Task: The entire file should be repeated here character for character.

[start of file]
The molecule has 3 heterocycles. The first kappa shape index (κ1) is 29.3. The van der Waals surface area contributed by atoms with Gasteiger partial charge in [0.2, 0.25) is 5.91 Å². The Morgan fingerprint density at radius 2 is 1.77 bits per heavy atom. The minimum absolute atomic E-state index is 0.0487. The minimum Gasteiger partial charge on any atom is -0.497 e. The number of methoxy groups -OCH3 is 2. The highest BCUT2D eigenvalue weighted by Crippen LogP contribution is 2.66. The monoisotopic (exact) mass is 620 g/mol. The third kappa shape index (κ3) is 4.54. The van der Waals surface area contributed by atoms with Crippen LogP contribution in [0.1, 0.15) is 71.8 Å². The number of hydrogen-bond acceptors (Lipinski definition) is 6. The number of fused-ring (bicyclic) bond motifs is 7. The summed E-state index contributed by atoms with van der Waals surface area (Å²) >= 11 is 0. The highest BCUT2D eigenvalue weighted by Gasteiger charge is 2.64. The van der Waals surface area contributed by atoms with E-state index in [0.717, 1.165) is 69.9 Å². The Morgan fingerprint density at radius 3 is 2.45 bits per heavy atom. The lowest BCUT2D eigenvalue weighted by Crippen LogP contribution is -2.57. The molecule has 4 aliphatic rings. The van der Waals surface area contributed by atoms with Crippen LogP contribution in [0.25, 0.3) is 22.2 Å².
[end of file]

The molecule has 3 heterocycles. The first kappa shape index (κ1) is 29.3. The van der Waals surface area contributed by atoms with Gasteiger partial charge in [0.2, 0.25) is 5.91 Å². The Morgan fingerprint density at radius 2 is 1.77 bits per heavy atom. The minimum absolute atomic E-state index is 0.0487. The minimum Gasteiger partial charge on any atom is -0.497 e. The number of methoxy groups -OCH3 is 2. The highest BCUT2D eigenvalue weighted by Crippen LogP contribution is 2.66. The monoisotopic (exact) mass is 620 g/mol. The third kappa shape index (κ3) is 4.54. The van der Waals surface area contributed by atoms with Crippen LogP contribution in [0.1, 0.15) is 71.8 Å². The number of hydrogen-bond acceptors (Lipinski definition) is 6. The number of fused-ring (bicyclic) bond motifs is 7. The summed E-state index contributed by atoms with van der Waals surface area (Å²) >= 11 is 0. The highest BCUT2D eigenvalue weighted by Gasteiger charge is 2.64. The van der Waals surface area contributed by atoms with E-state index in [0.717, 1.165) is 69.9 Å². The Morgan fingerprint density at radius 3 is 2.45 bits per heavy atom. The lowest BCUT2D eigenvalue weighted by Crippen LogP contribution is -2.57. The molecule has 4 aliphatic rings. The van der Waals surface area contributed by atoms with Crippen LogP contribution in [0.25, 0.3) is 22.2 Å².